EFCC to journalists: Use investigative tools to expose corrupt practices

THE chairman of the Economic and Financial Crimes Commission (EFCC), Abdulrasheed Bawa, has sought more support from journalists in tackling corruption, urging them to use investigative reporting tools to expose corrupt practices.

This was disclosed in a statement that the EFCC spokesperson Wilson Uwujaren issued and signed on Saturday, April 29.

According to Uwujaren, Bawa made the call on Thursday, April 27, 2023 at a training workshop for journalists in Maiduguri, Borno state. The theme of the one-day workshop was, ‘Effective Reporting of Economic and Financial Crimes for Journalists’, especially those covering the agency’s activities.

The anti-corruption agency chairman called on journalists in the Northeast to be proactive and use investigative journalism tools to expose money laundering and terrorism financing.

Journalists during EFCC training IN Maiduguri, Borno state
Journalists at the EFCC training programme in Maiduguri, Borno state

Bawa, speaking through the Commander of the Maiduguri zonal command of the Commission, Oshodi Johnson, urged the participants to be alive to their responsibilities as members of the fourth estate of the realm, and to ask questions where corrupt practices were suspected.

He drew the attention of the journalists to the new anti-money laundering framework and told them to be conversant with it in order to inform the public and other stakeholders better. 

In his words, “The Money Laundering (Prevention and Prohibition) Act, 2022, Proceeds of Crime (Recovery and Management) Act, 2022 and the Terrorism (Prevention and Prohibition) Act, 2022 are new legislations designed to prevent and tackle illicit financial flows and money laundering in Nigeria.”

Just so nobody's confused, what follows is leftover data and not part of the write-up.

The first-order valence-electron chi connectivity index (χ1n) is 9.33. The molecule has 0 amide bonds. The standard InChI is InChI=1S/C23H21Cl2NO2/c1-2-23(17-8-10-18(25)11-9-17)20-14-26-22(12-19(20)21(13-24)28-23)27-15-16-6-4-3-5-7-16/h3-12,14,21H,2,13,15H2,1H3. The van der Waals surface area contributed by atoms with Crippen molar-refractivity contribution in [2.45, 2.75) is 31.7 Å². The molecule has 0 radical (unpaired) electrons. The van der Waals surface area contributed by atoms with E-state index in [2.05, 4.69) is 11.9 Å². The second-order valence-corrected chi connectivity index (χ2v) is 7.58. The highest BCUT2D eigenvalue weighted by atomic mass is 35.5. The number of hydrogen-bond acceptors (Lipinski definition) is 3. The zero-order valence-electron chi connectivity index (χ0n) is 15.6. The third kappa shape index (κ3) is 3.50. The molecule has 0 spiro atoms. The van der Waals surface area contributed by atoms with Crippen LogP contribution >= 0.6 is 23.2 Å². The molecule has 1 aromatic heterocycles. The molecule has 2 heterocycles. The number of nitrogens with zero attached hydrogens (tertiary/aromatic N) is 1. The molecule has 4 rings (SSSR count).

Bawa further urged journalists to monitor the activities of designated non-financial businesses and professions (DNFBPs) to determine their level of compliance with their obligations to the Special Control Unit Against Money Laundering (SCUML) under the Money Laundering (Prevention and Prohibition) Act, 2022, and the Terrorism (Prevention and Prohibition) Act, 2022.

Journalists after the EFCC training IN Maiduguri, Borno state
Journalists after the EFCC workshop Maiduguri, Borno state

He pointed out that Section 56 of the Terrorism Act empowers SCUML, which is now fully domiciled in the EFCC, to refuse or revoke the registration of any NGO linked to terrorist groups.

Three papers were presented at the workshop. Chris Msheligaveed, in his overview of the anti-money laundering framework, drew attention to the important provisions of the new Money Laundering Act 2022 and the obligations for individuals and corporate bodies, while Obiageli Okechukwu spoke on ‘Digital Payment Statement: Emerging Opportunities for Fraud and Prevention Tips for Victims.’

Assistant Director, Public Affairs, Dele Oyewale, charged the Nigerian media to focus on investigative and developmental journalism, rather than on sensational news.

According to Oyewale, “The fight against corruption can be won if you journalists discharge your responsibilities professionally by engaging in investigative journalism with a focus on social justice and accountability.”

The EFCC said the workshop was organised to interface with journalists and deepen the relationship between the Commission and the media.

A reporter with the ICIR
A Journalist with a niche for quality and a promoter of good governance

Join the ICIR WhatsApp channel for in-depth reports on the economy, politics and governance, and investigative reports.

Support the ICIR

We invite you to support us to continue the work we do.

Your support will strengthen journalism in Nigeria and help sustain our democracy.

If you or someone you know has a lead, tip or personal experience about this report, our WhatsApp line is open and confidential for a conversation


Please enter your comment!
Please enter your name here

Support the ICIR

We need your support to produce excellent journalism at all times.


Most read